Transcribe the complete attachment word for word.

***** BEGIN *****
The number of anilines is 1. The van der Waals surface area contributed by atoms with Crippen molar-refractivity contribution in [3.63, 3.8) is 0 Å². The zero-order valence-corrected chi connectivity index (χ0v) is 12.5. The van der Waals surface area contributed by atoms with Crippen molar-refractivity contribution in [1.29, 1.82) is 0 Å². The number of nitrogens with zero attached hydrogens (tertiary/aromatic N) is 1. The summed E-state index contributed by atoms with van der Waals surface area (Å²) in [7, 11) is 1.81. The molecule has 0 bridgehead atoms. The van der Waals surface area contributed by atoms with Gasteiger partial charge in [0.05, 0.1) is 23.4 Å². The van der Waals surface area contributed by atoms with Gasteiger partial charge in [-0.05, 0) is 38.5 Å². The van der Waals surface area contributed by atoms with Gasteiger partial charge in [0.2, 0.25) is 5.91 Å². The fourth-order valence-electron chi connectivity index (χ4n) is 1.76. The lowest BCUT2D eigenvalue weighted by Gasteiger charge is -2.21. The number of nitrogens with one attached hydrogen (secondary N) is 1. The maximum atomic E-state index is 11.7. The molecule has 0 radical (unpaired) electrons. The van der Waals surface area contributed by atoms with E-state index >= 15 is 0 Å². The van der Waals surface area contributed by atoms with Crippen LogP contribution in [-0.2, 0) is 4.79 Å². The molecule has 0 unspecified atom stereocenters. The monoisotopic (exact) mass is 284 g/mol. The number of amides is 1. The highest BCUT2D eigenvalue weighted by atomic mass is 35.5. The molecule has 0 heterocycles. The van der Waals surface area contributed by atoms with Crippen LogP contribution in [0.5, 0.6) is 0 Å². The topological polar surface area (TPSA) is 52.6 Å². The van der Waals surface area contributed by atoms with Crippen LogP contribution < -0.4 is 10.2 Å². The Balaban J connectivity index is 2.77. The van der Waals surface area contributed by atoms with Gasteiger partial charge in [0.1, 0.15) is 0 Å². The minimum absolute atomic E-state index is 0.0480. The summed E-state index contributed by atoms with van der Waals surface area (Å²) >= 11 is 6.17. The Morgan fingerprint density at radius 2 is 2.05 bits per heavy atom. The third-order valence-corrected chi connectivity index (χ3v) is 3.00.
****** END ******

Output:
The number of anilines is 1. The van der Waals surface area contributed by atoms with Crippen molar-refractivity contribution in [3.63, 3.8) is 0 Å². The zero-order valence-corrected chi connectivity index (χ0v) is 12.5. The van der Waals surface area contributed by atoms with Crippen molar-refractivity contribution in [1.29, 1.82) is 0 Å². The number of nitrogens with zero attached hydrogens (tertiary/aromatic N) is 1. The summed E-state index contributed by atoms with van der Waals surface area (Å²) in [7, 11) is 1.81. The molecule has 0 bridgehead atoms. The van der Waals surface area contributed by atoms with Gasteiger partial charge in [0.05, 0.1) is 23.4 Å². The van der Waals surface area contributed by atoms with Gasteiger partial charge in [-0.05, 0) is 38.5 Å². The van der Waals surface area contributed by atoms with Gasteiger partial charge in [0.2, 0.25) is 5.91 Å². The fourth-order valence-electron chi connectivity index (χ4n) is 1.76. The lowest BCUT2D eigenvalue weighted by Gasteiger charge is -2.21. The number of nitrogens with one attached hydrogen (secondary N) is 1. The maximum atomic E-state index is 11.7. The molecule has 0 radical (unpaired) electrons. The van der Waals surface area contributed by atoms with E-state index >= 15 is 0 Å². The van der Waals surface area contributed by atoms with Crippen LogP contribution in [-0.2, 0) is 4.79 Å². The molecule has 0 unspecified atom stereocenters. The monoisotopic (exact) mass is 284 g/mol. The number of amides is 1. The highest BCUT2D eigenvalue weighted by atomic mass is 35.5. The molecule has 0 heterocycles. The van der Waals surface area contributed by atoms with Crippen LogP contribution in [0.5, 0.6) is 0 Å². The topological polar surface area (TPSA) is 52.6 Å². The van der Waals surface area contributed by atoms with Crippen LogP contribution < -0.4 is 10.2 Å². The Balaban J connectivity index is 2.77. The van der Waals surface area contributed by atoms with Gasteiger partial charge in [0.1, 0.15) is 0 Å². The minimum absolute atomic E-state index is 0.0480. The summed E-state index contributed by atoms with van der Waals surface area (Å²) >= 11 is 6.17. The Morgan fingerprint density at radius 2 is 2.05 bits per heavy atom. The third-order valence-corrected chi connectivity index (χ3v) is 3.00.